This has been the fourth year he has been on a baseball team in this area, and the second year at the high school. He plays one inning every other game, maybe, and gets up to bat only once during a game. Not one coach has let him play enough to show his talent to them and the team, or to remind himself of what he has always done with the game, but at this point he doesn’t even believe in himself anymore. He has become so critical of himself because when he finally gets a chance to get up to bat, he strikes out. He is not getting up to bat often enough to get a hit but doesn’t see that even the other players who bat at least 6-8 times a game, strike out half the time. He is not given a chance to show that he can get a good hit, but he sees it as a personal failure or he thinks it means he is not good enough.

I am not saying the coaches are bad, they are nice guys and my son likes the coach he has now, and has always liked the head coach but they stick to the kids they know or have their favorites. Like I already said, cliquish, if he is not known he either had to do something extraordinary right out of the gate or get stuck on the bench. The head coach told us his freshman year when he made the team that he saw something in my son and thought he would be a good pitcher, but then my son didn’t get to play more than a handful of times the entire season. My son’s confidence plummeted to an all-time low because in his mind the coaches didn’t play him in the games because they believed he was a horrible player. Nothing I or his dad said could change that feeling. We would remind him of what he could do and what we have witnessed him do on the baseball field, but to him this was just parental love. He believes that we could not judge his ability realistically and the coaches were more accurate in their judgement. I wish he could see that it is honestly us that see his talent more accurately than his coaches or teammates. This year has been a repeat of last season. He will never develop as a good pitcher or anything else if his confidence continues to plummet because he is never allowed to play and develop that talent. Now whether he is at practice or a game he cannot find that talent because it has been hidden by his self-doubt and discouragement of the past couple years.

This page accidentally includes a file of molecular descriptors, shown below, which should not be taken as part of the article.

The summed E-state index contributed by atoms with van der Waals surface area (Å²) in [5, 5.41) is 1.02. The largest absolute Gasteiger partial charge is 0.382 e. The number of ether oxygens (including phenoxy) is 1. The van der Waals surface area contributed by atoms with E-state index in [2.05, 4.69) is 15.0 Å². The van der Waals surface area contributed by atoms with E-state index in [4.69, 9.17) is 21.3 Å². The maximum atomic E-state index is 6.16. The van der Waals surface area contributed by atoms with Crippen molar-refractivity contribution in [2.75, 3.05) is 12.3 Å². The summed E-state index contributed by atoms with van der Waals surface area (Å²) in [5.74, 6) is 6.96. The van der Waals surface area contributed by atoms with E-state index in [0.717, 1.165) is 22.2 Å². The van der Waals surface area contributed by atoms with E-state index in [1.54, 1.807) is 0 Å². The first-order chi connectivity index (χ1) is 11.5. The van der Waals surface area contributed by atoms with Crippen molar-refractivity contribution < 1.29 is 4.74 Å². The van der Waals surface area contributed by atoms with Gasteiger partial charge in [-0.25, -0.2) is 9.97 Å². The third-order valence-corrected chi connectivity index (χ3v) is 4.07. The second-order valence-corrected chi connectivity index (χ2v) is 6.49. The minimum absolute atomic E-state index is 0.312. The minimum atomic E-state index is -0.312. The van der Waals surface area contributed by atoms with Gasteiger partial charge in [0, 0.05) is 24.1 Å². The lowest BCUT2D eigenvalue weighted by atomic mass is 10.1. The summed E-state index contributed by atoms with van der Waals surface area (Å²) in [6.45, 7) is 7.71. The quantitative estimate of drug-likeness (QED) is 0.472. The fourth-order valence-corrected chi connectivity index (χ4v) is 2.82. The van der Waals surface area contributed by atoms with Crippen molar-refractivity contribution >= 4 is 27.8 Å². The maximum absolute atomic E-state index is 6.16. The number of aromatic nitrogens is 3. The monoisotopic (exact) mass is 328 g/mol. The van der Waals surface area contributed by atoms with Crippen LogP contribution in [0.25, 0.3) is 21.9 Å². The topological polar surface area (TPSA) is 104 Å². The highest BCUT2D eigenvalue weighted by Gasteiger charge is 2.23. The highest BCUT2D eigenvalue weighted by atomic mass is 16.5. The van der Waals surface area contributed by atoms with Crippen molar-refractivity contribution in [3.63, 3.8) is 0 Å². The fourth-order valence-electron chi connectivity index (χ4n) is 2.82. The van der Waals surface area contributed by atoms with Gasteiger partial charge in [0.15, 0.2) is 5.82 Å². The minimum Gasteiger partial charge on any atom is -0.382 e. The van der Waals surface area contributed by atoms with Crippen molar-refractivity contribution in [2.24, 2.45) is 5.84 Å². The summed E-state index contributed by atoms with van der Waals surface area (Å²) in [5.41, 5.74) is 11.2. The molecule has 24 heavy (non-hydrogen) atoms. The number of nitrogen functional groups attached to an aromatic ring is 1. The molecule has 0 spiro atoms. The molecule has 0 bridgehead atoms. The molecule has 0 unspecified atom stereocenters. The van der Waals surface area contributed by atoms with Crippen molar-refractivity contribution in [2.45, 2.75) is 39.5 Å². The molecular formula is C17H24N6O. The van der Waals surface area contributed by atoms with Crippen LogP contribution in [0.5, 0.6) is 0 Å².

The reason I sit and write this today is because I am in a tough spot and I think my son is at a crossroad. Do I sit quietly and let him continue playing on the team hoping that someday they give him a shot because they see his continued hard work? Or, do I ask him if he believes this is worth the work or not and encourage him to quit the team? 

 I hate the thought of encouraging him to quit anything! However, I am beginning to hate baseball more and more each game I go watch and my son never plays or only gets up to bat once and strikes out. Knowing the frustration, and self-destructive feelings he is going to feel when he comes home. Watching his confidence plummet with every little mistake he makes or each game he doesn’t play. Every time I go to watch one of the baseball games I sit in the stands with a knot in my stomach and watching every kid play, other than my son.

So, I reach out to the universe or internet-verse to see if there are other parents of sport teens who have had similar experiences. As a parent what do you do, encourage to fight the fight and keep going or opt to save their mental health and encourage them to quit and move on to other rewarding things?